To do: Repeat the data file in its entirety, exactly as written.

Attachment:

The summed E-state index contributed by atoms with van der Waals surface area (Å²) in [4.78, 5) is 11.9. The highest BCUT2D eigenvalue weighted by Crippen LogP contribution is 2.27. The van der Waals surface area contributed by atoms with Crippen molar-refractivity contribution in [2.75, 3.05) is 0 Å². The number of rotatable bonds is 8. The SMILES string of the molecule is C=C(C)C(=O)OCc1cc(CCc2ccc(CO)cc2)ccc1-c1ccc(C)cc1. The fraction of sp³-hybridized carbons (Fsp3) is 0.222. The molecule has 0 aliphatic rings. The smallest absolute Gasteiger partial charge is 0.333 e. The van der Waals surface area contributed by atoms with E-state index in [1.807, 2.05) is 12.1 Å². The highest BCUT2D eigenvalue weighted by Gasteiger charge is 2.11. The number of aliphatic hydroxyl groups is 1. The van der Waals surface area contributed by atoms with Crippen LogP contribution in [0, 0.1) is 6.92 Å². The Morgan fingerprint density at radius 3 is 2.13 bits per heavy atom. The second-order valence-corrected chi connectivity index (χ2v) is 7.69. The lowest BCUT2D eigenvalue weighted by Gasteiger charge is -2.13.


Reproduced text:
The summed E-state index contributed by atoms with van der Waals surface area (Å²) in [4.78, 5) is 11.9. The highest BCUT2D eigenvalue weighted by Crippen LogP contribution is 2.27. The van der Waals surface area contributed by atoms with Crippen molar-refractivity contribution in [2.75, 3.05) is 0 Å². The number of rotatable bonds is 8. The SMILES string of the molecule is C=C(C)C(=O)OCc1cc(CCc2ccc(CO)cc2)ccc1-c1ccc(C)cc1. The fraction of sp³-hybridized carbons (Fsp3) is 0.222. The molecule has 0 aliphatic rings. The smallest absolute Gasteiger partial charge is 0.333 e. The van der Waals surface area contributed by atoms with E-state index in [1.807, 2.05) is 12.1 Å². The highest BCUT2D eigenvalue weighted by Gasteiger charge is 2.11. The number of aliphatic hydroxyl groups is 1. The van der Waals surface area contributed by atoms with Crippen LogP contribution in [0, 0.1) is 6.92 Å². The Morgan fingerprint density at radius 3 is 2.13 bits per heavy atom. The second-order valence-corrected chi connectivity index (χ2v) is 7.69. The lowest BCUT2D eigenvalue weighted by Gasteiger charge is -2.13.